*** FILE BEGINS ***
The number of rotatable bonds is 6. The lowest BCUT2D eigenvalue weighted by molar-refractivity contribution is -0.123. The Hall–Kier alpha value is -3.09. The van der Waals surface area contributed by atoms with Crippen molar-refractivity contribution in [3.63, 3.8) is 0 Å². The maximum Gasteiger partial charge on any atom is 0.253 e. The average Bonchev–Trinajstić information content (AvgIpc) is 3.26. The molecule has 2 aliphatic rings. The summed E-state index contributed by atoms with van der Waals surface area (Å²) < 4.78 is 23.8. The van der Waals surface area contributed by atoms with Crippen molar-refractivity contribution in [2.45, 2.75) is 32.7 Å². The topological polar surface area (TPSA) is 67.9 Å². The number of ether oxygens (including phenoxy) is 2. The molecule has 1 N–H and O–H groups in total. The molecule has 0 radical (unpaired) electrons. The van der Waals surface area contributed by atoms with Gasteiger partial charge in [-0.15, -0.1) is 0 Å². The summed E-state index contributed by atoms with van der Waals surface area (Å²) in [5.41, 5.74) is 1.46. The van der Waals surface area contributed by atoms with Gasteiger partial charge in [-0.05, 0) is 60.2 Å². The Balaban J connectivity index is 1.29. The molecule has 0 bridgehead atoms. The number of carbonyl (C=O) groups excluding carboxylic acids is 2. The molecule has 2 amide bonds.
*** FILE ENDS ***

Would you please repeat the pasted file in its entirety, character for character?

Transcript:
The number of rotatable bonds is 6. The lowest BCUT2D eigenvalue weighted by molar-refractivity contribution is -0.123. The Hall–Kier alpha value is -3.09. The van der Waals surface area contributed by atoms with Crippen molar-refractivity contribution in [3.63, 3.8) is 0 Å². The maximum Gasteiger partial charge on any atom is 0.253 e. The average Bonchev–Trinajstić information content (AvgIpc) is 3.26. The molecule has 2 aliphatic rings. The summed E-state index contributed by atoms with van der Waals surface area (Å²) < 4.78 is 23.8. The van der Waals surface area contributed by atoms with Crippen molar-refractivity contribution in [2.45, 2.75) is 32.7 Å². The topological polar surface area (TPSA) is 67.9 Å². The number of ether oxygens (including phenoxy) is 2. The molecule has 1 N–H and O–H groups in total. The molecule has 0 radical (unpaired) electrons. The van der Waals surface area contributed by atoms with Gasteiger partial charge in [-0.15, -0.1) is 0 Å². The summed E-state index contributed by atoms with van der Waals surface area (Å²) in [5.41, 5.74) is 1.46. The van der Waals surface area contributed by atoms with Gasteiger partial charge in [-0.05, 0) is 60.2 Å². The Balaban J connectivity index is 1.29. The molecule has 0 bridgehead atoms. The number of carbonyl (C=O) groups excluding carboxylic acids is 2. The molecule has 2 amide bonds.